It is so hot that birds flying above it are believed to have been scorched to death.
The Ivanpah Solar Electric Generating System spans 13 sq km in the Mojave Desert, near the California-Nevada border, and it officially opened last month despite strong objections from wildlife activists.
The US$2.2 billion (S$2.8 billion) solar plant, the world's largest, has more than 300,000 mirrors that reflect sunlight onto boilers housed at the top of three towers, each of which is 45m taller than the Statue of Liberty.
New York City's iconic statue is about 46m from its base to the torch.
The sunlight hitting the towers can create temperatures of up to 530 deg C, producing steam that drives generator turbines. From a distance, the mirrors - known as heliostats - look like a pristine lake rising from the desert.
Ivanpah, about four times larger than New York City's Central Park, is so big that it can even be seen from the International Space Station, orbiting some 360km above the Earth. Although it has the potential to provide green energy to 140,000 homes, it has been criticised for disrupting a thriving habitat for tortoises, coyotes, kit foxes and bobcats, UK daily The Independent reported.
While measures have been taken to protect these animals - including a fence around the perimeter of the plant - evidence has surfaced which suggests a worrying hazard produced by the plant's extreme heat.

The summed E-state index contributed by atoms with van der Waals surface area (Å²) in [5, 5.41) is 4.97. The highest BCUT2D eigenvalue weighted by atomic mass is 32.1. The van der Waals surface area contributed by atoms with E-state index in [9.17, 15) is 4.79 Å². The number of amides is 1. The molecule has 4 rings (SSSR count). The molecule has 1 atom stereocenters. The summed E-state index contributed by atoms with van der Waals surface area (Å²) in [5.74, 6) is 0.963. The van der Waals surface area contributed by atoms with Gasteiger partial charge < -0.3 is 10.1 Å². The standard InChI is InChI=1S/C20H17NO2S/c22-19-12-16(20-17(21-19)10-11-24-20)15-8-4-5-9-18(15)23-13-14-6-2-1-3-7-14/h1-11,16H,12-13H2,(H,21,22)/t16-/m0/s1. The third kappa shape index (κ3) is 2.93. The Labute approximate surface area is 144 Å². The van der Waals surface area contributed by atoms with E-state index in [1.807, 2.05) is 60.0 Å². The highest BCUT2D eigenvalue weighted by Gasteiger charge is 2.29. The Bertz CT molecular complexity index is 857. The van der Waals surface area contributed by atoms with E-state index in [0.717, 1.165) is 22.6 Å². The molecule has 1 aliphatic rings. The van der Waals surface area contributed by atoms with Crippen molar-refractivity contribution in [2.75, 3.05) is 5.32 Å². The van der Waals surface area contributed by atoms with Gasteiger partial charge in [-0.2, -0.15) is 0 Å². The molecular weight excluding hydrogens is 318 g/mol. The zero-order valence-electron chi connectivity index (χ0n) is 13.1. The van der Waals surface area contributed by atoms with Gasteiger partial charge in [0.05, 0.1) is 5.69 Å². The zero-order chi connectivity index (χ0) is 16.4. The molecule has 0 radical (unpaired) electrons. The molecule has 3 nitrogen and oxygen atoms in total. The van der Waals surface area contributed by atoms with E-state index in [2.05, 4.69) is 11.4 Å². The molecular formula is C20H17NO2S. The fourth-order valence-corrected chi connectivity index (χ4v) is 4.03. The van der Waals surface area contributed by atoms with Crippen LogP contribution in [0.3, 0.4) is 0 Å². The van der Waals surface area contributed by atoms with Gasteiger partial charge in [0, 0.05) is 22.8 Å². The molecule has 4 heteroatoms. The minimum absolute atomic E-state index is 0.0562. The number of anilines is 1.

Biologists producing compliance reports for Ivanpah's developer, Bright- Source Energy, said that at least two dead birds found on the site in November last year were likely to be killed by "scorching".
They provided images which appeared to show bird carcasses with singed feathers, and while the species involved were blackbirds and warblers, experts have reported sightings of redtailed hawks and golden eagles above the site in the past.
Other birds are believed to have died after colliding with mirrors.
"We're trying to figure out how big the problem is and what we can do to minimise bird mortalities," said Mr Eric Davis, assistant regional director for migratory birds at the US Fish and Wildlife Service's Sacramento office.
He told the Wall Street Journal: "When you have new technologies, you don't know what the impact is going to be."
Though Ivanpah is an engineering marvel, experts doubt more plants like it will be built in California, Reuters reported.
This is because other solar technologies are now far less expensive, government guarantees for renewable energy projects have dried up, and natural gas-fired plants are much cheaper to build.
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